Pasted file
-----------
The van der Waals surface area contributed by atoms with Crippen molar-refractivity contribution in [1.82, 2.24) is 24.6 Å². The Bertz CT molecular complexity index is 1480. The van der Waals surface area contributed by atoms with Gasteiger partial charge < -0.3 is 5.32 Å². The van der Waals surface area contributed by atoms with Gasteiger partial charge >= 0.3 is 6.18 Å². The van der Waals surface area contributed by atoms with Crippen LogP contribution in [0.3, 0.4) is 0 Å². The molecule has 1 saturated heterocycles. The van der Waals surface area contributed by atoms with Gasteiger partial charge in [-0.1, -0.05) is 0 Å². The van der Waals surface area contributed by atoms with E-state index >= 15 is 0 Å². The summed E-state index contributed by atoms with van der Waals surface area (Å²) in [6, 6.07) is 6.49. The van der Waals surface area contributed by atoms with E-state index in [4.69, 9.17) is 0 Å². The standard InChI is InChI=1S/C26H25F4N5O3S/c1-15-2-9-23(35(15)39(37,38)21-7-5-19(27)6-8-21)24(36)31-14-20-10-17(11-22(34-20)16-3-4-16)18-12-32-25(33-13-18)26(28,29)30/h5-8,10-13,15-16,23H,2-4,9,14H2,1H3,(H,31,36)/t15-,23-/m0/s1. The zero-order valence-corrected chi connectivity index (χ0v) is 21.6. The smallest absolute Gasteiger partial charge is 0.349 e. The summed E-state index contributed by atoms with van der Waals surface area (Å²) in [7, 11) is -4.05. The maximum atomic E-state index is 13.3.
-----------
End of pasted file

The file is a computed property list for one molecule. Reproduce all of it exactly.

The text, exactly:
The van der Waals surface area contributed by atoms with Crippen molar-refractivity contribution in [1.82, 2.24) is 24.6 Å². The Bertz CT molecular complexity index is 1480. The van der Waals surface area contributed by atoms with Gasteiger partial charge < -0.3 is 5.32 Å². The van der Waals surface area contributed by atoms with Gasteiger partial charge >= 0.3 is 6.18 Å². The van der Waals surface area contributed by atoms with Crippen LogP contribution in [0.3, 0.4) is 0 Å². The molecule has 1 saturated heterocycles. The van der Waals surface area contributed by atoms with Gasteiger partial charge in [-0.1, -0.05) is 0 Å². The van der Waals surface area contributed by atoms with E-state index >= 15 is 0 Å². The summed E-state index contributed by atoms with van der Waals surface area (Å²) in [6, 6.07) is 6.49. The van der Waals surface area contributed by atoms with E-state index in [4.69, 9.17) is 0 Å². The standard InChI is InChI=1S/C26H25F4N5O3S/c1-15-2-9-23(35(15)39(37,38)21-7-5-19(27)6-8-21)24(36)31-14-20-10-17(11-22(34-20)16-3-4-16)18-12-32-25(33-13-18)26(28,29)30/h5-8,10-13,15-16,23H,2-4,9,14H2,1H3,(H,31,36)/t15-,23-/m0/s1. The zero-order valence-corrected chi connectivity index (χ0v) is 21.6. The smallest absolute Gasteiger partial charge is 0.349 e. The summed E-state index contributed by atoms with van der Waals surface area (Å²) in [7, 11) is -4.05. The maximum atomic E-state index is 13.3.